With the aid of simple theoretical tools used in classroom lectures, the implications of the recent “demonetisation” exercise in India are analysed. It lends support to conclusions reached by other authors on the impact of demonetisation with the aid of available data. Following Robert Lucas’s Nobel lecture, the merits of economic policies that assume the form of random shocks to an economic system are questioned.
This article critically evaluates the government's pricing policy for petroleum products in India. It looks carefully at the notion of "under-recoveries" oil companies and attempts to compare it with their profi ts under an alternative pricing regime. It concludes that under the suggested pricing structure the surplus generated in the oil sector will be suffi ciently large to wipe out the much advertised fi scal defi cit sustained by the government on account of oil subsidies - without raising the price of the essential oil products. The analysis is carried out with reference to 2011-12 data.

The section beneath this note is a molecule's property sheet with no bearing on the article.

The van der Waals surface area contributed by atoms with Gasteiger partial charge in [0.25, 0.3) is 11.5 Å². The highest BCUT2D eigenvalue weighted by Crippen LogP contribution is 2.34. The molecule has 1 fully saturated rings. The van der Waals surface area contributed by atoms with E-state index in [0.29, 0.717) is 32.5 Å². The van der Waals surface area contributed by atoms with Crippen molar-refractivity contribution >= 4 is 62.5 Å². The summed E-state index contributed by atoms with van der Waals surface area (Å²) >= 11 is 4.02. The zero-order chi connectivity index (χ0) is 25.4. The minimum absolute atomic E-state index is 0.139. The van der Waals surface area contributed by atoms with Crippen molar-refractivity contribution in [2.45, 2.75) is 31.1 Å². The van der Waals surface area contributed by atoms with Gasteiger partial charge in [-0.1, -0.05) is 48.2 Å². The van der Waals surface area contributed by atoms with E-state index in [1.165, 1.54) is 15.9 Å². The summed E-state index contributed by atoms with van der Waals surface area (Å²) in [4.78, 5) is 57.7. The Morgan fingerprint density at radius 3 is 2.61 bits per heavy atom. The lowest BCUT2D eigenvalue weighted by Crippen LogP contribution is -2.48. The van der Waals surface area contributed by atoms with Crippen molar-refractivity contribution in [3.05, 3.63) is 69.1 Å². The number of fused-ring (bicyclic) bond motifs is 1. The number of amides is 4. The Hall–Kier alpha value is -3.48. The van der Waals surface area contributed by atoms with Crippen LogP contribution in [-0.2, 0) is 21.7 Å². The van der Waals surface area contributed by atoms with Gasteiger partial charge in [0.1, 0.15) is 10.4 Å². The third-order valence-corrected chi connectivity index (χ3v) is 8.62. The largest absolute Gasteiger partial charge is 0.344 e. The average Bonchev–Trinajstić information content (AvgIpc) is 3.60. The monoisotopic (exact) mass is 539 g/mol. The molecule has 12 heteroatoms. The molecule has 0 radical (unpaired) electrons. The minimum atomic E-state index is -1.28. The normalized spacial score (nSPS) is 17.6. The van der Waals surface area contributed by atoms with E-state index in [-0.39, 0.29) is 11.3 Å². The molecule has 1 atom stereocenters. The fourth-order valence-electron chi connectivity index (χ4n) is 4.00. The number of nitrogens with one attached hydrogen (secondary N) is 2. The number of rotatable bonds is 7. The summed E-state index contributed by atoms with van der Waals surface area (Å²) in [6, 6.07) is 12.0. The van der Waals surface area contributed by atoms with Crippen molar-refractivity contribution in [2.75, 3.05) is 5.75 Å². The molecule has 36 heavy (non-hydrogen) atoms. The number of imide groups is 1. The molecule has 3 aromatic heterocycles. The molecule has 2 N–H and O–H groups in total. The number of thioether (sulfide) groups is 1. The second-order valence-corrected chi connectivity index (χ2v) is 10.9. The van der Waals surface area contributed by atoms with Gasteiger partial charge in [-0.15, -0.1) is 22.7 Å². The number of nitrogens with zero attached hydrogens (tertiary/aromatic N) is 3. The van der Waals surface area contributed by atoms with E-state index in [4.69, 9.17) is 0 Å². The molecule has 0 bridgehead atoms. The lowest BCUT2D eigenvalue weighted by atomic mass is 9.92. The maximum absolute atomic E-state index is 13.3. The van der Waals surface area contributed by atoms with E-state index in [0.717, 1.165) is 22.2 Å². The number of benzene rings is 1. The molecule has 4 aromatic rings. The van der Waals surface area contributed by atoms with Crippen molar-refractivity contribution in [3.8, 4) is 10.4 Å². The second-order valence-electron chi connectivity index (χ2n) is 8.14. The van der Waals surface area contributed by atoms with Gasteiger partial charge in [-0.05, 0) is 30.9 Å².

A dedicated teacher, not just well versed with economic theory but also with modern English literature, mathematics and classical music, Dipak Banerjee will be remembered as one of the most erudite professors of Presidency College, Kolkata.
This paper offers analytical description of the economic performance of Indian states as reflected in their per capita (net) state domestic product. Statistical analysis of data for the period 1960-61 to 1995-96 shows a clear tendency for Indian states to diverge in per capita SDP, but converge in shares of different sectors in the SDP.